Aguirre to focus on new building, community interaction

Thomas Wells | Daily Journal Bart Aguirre is preparing to become the city's police chief Oct. 14. He was recently nominated for the post by Mayor Jason Shelton and approved by the City Council.

Thomas Wells | Daily Journal
Bart Aguirre is preparing to become the city’s police chief Oct. 14. He was recently nominated for the post by Mayor Jason Shelton and approved by the City Council.

By JB Clark

Daily Journal

TUPELO – As Bart Aguirre transfers into a new role as the chief of the Tupelo Police Department, he said he wants to focus on getting the police department’s new building built.

Beyond that he also wants to double down on the community-oriented aspects of the department.

“My first thing on my list is to build this new police department,” he said. “It’s a long-awaited project that we have been dreaming about for so long now and it’s becoming a reality.”

He said continuing to focus and invest in the North Mississippi Law Enforcement Training Center and Police Athletic League are his next big priorities.

“I’m a big fan of the Police Athletic League,” he said. The league is a part of the department’s community-oriented policing efforts which Aguirre describes as getting the officer out of his car and connected to his surrounding community.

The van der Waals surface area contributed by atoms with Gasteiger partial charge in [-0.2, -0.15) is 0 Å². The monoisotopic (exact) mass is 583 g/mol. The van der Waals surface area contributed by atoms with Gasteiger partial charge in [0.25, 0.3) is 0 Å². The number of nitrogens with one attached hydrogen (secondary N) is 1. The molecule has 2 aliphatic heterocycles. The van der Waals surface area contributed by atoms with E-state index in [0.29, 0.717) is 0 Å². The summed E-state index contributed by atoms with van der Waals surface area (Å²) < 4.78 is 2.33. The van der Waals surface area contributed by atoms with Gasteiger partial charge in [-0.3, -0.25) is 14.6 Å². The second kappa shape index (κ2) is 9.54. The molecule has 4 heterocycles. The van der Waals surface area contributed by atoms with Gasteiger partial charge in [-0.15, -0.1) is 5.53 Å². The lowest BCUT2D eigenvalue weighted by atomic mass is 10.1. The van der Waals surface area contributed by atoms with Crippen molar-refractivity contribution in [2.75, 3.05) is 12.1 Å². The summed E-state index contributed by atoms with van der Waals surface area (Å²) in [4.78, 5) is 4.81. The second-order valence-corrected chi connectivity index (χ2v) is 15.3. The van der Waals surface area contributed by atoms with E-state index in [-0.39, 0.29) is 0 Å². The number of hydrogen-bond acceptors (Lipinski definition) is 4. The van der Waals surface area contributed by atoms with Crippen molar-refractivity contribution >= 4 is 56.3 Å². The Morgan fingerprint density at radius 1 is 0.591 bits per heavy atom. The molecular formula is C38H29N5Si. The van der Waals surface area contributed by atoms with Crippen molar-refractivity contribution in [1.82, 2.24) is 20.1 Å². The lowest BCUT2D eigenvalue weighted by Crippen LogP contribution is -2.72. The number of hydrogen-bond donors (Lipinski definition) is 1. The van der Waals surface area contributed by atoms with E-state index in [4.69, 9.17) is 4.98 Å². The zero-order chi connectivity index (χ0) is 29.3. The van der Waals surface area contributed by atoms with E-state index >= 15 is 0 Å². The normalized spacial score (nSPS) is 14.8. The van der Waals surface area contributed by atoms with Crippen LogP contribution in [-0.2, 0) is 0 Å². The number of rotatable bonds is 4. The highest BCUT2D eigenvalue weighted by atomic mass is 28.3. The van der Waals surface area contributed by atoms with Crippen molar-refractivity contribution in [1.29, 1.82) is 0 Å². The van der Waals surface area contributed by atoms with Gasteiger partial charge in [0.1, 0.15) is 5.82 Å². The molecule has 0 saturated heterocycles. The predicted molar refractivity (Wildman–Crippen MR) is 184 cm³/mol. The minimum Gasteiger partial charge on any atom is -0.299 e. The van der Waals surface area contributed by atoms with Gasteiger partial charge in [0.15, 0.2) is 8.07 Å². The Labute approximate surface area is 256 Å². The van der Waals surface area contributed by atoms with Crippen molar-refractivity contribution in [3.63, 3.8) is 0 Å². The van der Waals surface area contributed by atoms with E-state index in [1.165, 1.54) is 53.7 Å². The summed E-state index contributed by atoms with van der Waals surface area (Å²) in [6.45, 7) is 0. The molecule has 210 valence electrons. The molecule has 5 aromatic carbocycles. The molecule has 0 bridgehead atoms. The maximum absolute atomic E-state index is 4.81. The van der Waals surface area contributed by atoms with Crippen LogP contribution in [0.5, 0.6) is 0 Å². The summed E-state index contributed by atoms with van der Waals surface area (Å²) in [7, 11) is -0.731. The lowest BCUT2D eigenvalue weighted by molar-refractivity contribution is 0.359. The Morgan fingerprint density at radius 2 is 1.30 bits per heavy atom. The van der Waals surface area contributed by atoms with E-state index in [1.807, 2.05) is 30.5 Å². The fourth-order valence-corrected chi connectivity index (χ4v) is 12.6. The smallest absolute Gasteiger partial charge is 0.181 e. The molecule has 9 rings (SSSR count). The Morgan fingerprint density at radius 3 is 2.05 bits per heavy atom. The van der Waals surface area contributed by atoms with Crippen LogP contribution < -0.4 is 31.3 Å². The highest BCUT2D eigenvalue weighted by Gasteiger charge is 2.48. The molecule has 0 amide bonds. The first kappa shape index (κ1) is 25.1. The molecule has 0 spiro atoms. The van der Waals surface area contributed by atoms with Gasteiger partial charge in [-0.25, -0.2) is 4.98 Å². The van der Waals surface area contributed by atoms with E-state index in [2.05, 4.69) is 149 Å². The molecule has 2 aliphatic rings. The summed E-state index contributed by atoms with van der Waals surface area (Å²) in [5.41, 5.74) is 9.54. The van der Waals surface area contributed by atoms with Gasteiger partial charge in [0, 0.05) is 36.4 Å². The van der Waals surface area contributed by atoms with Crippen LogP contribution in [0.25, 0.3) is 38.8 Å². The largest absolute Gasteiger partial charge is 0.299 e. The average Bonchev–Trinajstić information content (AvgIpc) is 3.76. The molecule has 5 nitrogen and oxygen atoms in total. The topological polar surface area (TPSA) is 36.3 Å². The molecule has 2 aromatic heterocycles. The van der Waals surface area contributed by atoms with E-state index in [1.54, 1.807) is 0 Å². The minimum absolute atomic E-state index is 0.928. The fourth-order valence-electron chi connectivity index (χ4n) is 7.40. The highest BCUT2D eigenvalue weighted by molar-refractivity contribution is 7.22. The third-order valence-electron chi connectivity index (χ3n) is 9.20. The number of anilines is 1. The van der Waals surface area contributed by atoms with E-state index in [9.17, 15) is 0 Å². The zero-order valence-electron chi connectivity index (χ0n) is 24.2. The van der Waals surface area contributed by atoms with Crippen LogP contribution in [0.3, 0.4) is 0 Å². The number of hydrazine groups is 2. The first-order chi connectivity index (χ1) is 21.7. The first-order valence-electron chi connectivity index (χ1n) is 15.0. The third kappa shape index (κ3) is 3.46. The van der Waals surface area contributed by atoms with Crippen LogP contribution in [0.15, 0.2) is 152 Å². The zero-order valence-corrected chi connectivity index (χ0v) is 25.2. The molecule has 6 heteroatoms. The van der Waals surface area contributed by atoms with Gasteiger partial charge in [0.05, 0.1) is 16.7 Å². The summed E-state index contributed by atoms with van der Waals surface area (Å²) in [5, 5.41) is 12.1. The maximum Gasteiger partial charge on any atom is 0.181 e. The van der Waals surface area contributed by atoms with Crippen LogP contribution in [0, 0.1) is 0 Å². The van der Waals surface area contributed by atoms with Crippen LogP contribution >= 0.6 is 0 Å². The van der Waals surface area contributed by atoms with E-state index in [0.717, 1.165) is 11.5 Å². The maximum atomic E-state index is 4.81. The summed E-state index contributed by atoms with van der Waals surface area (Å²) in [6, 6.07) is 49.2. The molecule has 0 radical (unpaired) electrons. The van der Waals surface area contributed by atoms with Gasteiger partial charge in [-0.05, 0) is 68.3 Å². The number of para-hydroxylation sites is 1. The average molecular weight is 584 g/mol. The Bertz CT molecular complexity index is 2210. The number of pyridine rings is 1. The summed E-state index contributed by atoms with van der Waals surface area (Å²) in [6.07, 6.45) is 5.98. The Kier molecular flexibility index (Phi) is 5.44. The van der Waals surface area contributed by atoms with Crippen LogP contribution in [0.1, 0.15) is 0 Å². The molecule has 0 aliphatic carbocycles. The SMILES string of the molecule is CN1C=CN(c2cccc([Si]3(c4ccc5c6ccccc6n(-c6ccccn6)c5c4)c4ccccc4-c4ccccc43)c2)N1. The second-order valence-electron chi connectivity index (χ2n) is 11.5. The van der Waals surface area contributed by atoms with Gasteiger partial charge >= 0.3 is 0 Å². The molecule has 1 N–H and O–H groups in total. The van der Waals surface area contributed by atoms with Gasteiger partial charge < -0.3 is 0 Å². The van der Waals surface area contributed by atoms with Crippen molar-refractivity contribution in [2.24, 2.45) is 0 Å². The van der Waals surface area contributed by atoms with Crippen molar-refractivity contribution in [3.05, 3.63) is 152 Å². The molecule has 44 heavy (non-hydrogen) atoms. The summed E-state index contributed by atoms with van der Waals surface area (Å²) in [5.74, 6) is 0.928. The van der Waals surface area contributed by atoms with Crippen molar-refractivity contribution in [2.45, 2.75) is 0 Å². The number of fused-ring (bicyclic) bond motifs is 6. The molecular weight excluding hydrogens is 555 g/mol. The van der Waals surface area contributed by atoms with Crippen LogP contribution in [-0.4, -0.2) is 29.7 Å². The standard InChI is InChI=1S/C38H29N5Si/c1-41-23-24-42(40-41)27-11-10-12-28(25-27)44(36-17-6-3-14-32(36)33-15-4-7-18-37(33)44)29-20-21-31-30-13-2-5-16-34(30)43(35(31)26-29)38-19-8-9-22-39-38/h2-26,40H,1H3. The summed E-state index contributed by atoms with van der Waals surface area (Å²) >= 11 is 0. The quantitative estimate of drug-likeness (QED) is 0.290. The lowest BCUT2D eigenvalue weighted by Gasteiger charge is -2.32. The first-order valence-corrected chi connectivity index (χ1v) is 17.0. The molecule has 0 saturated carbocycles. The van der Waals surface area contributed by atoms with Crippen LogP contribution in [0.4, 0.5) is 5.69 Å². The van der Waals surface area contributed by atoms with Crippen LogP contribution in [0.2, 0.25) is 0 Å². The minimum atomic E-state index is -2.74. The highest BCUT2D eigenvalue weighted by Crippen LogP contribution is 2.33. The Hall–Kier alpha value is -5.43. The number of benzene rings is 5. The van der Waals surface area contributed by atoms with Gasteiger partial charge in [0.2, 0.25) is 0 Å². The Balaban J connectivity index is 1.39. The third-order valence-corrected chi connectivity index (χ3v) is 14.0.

“The community needs to know who their police are and getting to interact with them outside of an arrest,” he said. “We have to break down that wall and become more personable in the community.”

Other community-oriented policing programs include Coffee With a Cop and the Communities Forward Festival, two things Aguirre said he will continue to invest in.

He also wants to make sure the special operations and school resource officers are trained and equipped to deal with anything they may face.

“Look at the mass shootings we’ve seen. Are we ready for an active-shooter situation?”

Tupelo Mayor Jason Shelton said one of the biggest reasons he recommended Aguirre for the police chief appointment was his experience and involvement in the community.

He has been in the Tupelo community for 55 years, 29 of those working in the Tupelo Police Department, where he started as a radio dispatcher.

“I have served under six different chiefs and after Chief Ed Crider retired, only two of the next five were chosen from within the ranks of our department.”

Aguirre said his appointment will be a morale boost for the department because it shows, with hard work, an officer can work from the bottom of the department to the top.

“Our guys want to see someone who has paid their dues,” he said. “They want someone to give them a chance and we’ve got folks who’ve been here a long time. It’s a slow process but there is evidence now that you can make it up through the ranks.”

As he moves into the new role, he said the community needs to know he will be the same “humble dude,” he’s always been.

“I have a reputation that shows I’m fair, open-minded and willing to work with both sides of whatever element.”

He will begin serving as the Tupelo police chief on Oct. 14.

Aguirre is the grandson of Mexican immigrants and moved to Tupelo 55 years ago with his parents who ran restaurants in the community including the Gaslight Inn.

jb.clark@journalinc.com